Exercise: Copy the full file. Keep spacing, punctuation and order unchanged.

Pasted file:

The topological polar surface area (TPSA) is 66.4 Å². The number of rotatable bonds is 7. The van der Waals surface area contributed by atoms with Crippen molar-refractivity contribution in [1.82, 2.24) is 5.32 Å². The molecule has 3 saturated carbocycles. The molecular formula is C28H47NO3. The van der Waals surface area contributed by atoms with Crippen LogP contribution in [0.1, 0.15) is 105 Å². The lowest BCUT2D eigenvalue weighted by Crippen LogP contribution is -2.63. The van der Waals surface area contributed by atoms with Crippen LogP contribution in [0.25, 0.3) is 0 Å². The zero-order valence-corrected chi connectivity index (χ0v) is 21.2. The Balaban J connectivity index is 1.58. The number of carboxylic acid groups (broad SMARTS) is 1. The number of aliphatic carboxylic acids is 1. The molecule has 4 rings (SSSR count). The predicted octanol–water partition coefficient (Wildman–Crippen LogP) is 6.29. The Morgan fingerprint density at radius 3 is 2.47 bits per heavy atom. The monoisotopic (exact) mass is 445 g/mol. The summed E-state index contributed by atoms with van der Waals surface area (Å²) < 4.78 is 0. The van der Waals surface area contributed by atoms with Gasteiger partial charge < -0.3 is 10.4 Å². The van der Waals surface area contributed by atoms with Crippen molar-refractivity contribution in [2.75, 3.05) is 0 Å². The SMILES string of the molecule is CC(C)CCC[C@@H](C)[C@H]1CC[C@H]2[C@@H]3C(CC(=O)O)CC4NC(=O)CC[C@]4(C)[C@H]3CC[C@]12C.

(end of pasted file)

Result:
The topological polar surface area (TPSA) is 66.4 Å². The number of rotatable bonds is 7. The van der Waals surface area contributed by atoms with Crippen molar-refractivity contribution in [1.82, 2.24) is 5.32 Å². The molecule has 3 saturated carbocycles. The molecular formula is C28H47NO3. The van der Waals surface area contributed by atoms with Crippen LogP contribution in [0.1, 0.15) is 105 Å². The lowest BCUT2D eigenvalue weighted by Crippen LogP contribution is -2.63. The van der Waals surface area contributed by atoms with Crippen LogP contribution in [0.25, 0.3) is 0 Å². The zero-order valence-corrected chi connectivity index (χ0v) is 21.2. The Balaban J connectivity index is 1.58. The number of carboxylic acid groups (broad SMARTS) is 1. The number of aliphatic carboxylic acids is 1. The molecule has 4 rings (SSSR count). The predicted octanol–water partition coefficient (Wildman–Crippen LogP) is 6.29. The Morgan fingerprint density at radius 3 is 2.47 bits per heavy atom. The monoisotopic (exact) mass is 445 g/mol. The summed E-state index contributed by atoms with van der Waals surface area (Å²) < 4.78 is 0. The van der Waals surface area contributed by atoms with Gasteiger partial charge < -0.3 is 10.4 Å². The van der Waals surface area contributed by atoms with Crippen molar-refractivity contribution in [2.75, 3.05) is 0 Å². The SMILES string of the molecule is CC(C)CCC[C@@H](C)[C@H]1CC[C@H]2[C@@H]3C(CC(=O)O)CC4NC(=O)CC[C@]4(C)[C@H]3CC[C@]12C.